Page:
Another type of cart continued to thrive on the footpaths however. These were used in both in the Old and New towns. The carts had a roof of flattened kerosene tins on four corner posts and sold all sorts of local and imported fruits like apples, grapes, pears, tangerines and oranges as well as madafu, green coconuts and pineapples. The carts were mounted on supports alongside a vacant lot of a shop. This way they were able to get a power line for a light from the shop owner who charged them a flat rate. The bright naked bulb hung from the cart roof. Those who had no access to such power source used paraffin pressure lamps, which dangled from the cart roof. It was fascinating to catch the smells of all the ripening fruit as a breeze wafted it along the pavement.

All the fruit except grapes could be bought singly. Sliced pineapple lay around an ice block on a large enamel platter. The end was chopped off a madafu (coconut) to get to the fresh sweet juice. Mangoes, hands of bananas, and piles of oranges and tangerines made a very colourful and aromatic display. During the season, bunches of ripe red and yellow dates and spiky crimson lychees dangled from the carts alongside pomegranates and lengths of sugar cane tied in a bundle. Big hunks of fanas, Jackfruit, sat cooling in large enamel or aluminum trays.

As evening approached, a group of maize and cassava sellers arrived. They carried a large charcoal brazier and a bagful of dried maize on the cob, or cassava. The braziers were placed on the footpath and soon the smell of roasting maize or cassava floated down the street. Those who sold roasted peanuts, chickpeas, and roasted popcorn and dried peas joined the other sellers. Cones made from old newspapers were used to contain the various purchases, and all the sellers had their own patches.

There was yet another group of hawkers who walked through the streets of the Old Town, Ganjoni and even through Nazi Moja, the newer part of Mombasa. These were the women who vended a variety of edibles. They sold roasted cashews, peanuts, dried fish, muhogo (cassava) cooked in fresh coconut milk, garnished with cracked cardamom and the good were carried in a wide basket on her head.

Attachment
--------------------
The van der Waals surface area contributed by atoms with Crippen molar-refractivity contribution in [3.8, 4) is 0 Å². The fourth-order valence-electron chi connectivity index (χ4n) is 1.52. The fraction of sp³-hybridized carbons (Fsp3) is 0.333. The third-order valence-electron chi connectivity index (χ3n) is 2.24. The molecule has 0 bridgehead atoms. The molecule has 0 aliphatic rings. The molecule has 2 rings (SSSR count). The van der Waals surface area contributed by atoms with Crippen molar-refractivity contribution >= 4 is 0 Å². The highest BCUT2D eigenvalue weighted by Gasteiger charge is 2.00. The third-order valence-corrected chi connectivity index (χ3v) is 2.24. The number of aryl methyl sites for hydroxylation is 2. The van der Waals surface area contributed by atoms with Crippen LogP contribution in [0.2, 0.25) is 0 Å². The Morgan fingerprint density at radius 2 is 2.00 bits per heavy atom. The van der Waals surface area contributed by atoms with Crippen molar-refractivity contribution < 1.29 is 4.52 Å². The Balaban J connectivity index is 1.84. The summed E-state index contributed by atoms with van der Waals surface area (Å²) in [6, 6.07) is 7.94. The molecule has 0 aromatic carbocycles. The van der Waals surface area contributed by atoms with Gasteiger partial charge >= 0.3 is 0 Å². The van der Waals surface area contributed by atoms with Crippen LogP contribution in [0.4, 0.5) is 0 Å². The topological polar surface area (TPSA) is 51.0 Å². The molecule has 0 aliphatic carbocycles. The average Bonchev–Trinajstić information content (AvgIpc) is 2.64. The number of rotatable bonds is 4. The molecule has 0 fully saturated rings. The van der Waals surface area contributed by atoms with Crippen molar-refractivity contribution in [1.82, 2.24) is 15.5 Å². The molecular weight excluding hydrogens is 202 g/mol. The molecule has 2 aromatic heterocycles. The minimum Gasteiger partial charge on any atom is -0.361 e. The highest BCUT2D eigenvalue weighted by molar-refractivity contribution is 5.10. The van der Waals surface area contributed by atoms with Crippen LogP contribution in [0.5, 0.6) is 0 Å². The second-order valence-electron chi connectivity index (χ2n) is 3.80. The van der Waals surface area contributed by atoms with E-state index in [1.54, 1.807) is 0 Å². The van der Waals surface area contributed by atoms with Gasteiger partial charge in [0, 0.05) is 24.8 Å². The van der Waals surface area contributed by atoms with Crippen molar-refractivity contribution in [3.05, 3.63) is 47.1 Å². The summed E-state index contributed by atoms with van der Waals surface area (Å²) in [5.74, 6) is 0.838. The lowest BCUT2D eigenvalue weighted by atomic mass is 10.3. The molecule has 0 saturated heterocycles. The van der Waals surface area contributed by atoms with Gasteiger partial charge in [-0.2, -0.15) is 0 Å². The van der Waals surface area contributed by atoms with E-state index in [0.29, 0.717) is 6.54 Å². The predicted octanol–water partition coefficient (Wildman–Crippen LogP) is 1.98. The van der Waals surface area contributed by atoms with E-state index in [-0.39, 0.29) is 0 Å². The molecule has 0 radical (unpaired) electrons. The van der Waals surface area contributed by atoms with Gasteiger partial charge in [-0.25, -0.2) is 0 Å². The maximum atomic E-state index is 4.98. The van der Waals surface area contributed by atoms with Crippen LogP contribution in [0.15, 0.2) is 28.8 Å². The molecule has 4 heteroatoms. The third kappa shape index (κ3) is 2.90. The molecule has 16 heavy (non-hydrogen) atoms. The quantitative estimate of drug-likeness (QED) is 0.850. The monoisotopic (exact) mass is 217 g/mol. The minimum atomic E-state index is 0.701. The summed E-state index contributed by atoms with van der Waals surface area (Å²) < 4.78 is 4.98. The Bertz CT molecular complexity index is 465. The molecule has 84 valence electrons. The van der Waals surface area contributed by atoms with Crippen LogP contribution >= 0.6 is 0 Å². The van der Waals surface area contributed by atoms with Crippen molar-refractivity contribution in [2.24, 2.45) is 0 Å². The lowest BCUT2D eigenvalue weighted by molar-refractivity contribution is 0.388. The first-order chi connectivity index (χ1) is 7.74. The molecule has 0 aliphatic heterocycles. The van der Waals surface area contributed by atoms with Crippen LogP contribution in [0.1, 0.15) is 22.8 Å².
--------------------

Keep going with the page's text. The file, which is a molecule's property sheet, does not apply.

Another very popular street food was maragwe, a variety of beans, also cooked in coconut milk with cinnamon sticks, while small bundles of dried tamarind and malimau, native lemons, were also sold. Some carried coconuts and platters of mandazi, triangular bread kneaded with coconut milk then fried, or coconut and peanut fudge and other cookies. Each of these sellers wndered through the narrow lanes calling out their specialty. The cashew woman sang, “Haya korosho, korosho!” “Haya cashews, cashews,” while others called out “Samakee…” “fish…” or “nazi na nazi,” “coconuts and coconuts” or “mandazee…”

Along the main roads and the narrow streets of the town the kahawa man started the day early. From Salim Road south these men sold coffee in large shiny brass samovars, resting on a brazier. Wearing a kofiya, a white cap, a lungi, a wrap-around skirt or shorts, a shirt and a small khahki jacket, the kahawa men jingled their tiny china coffee cups. Each had his own jingle and patch. A kahawa man would start from the Indian shops at the back of the market and make his way up to the police station. At each shop he would find the right amount, ten cents per cup waiting for him on the table. The coffee cups were placed on the tables and he quickly darted to the shops across and served the daily order. Then he returned to the first shops to retrieve the cups, and dipped and rinsed them in the brass water bucket that dangled from the samovar. From shop to shop he covered his patch then broke for a rest before resuming his round at three in the afternoon. The kahawa man knew his customers as he remembered who had tangawizi, ground dry ginger, or even salt with the coffee.
Sadly these cries as well as the clink of the coffee vendor are no more, as trading in vastly expanded Mombasa is no longer possible and many of these traditional ways are now a thing of past. The only memory of the kahawa men is a monument outside the Fort Jesus Museum. However, the water carrier is still around, his old petrol ndebe replaced by plastic jerry cans.
Today new salespeople have replaced the old sellers. These are the footpath vendors who spread their wares on the pavements under the storefronts along the major streets, but the dukas, the small Indian-owned shops, continue their fragile existence, as the supermarkets price them out and shopping habits change with the passing years.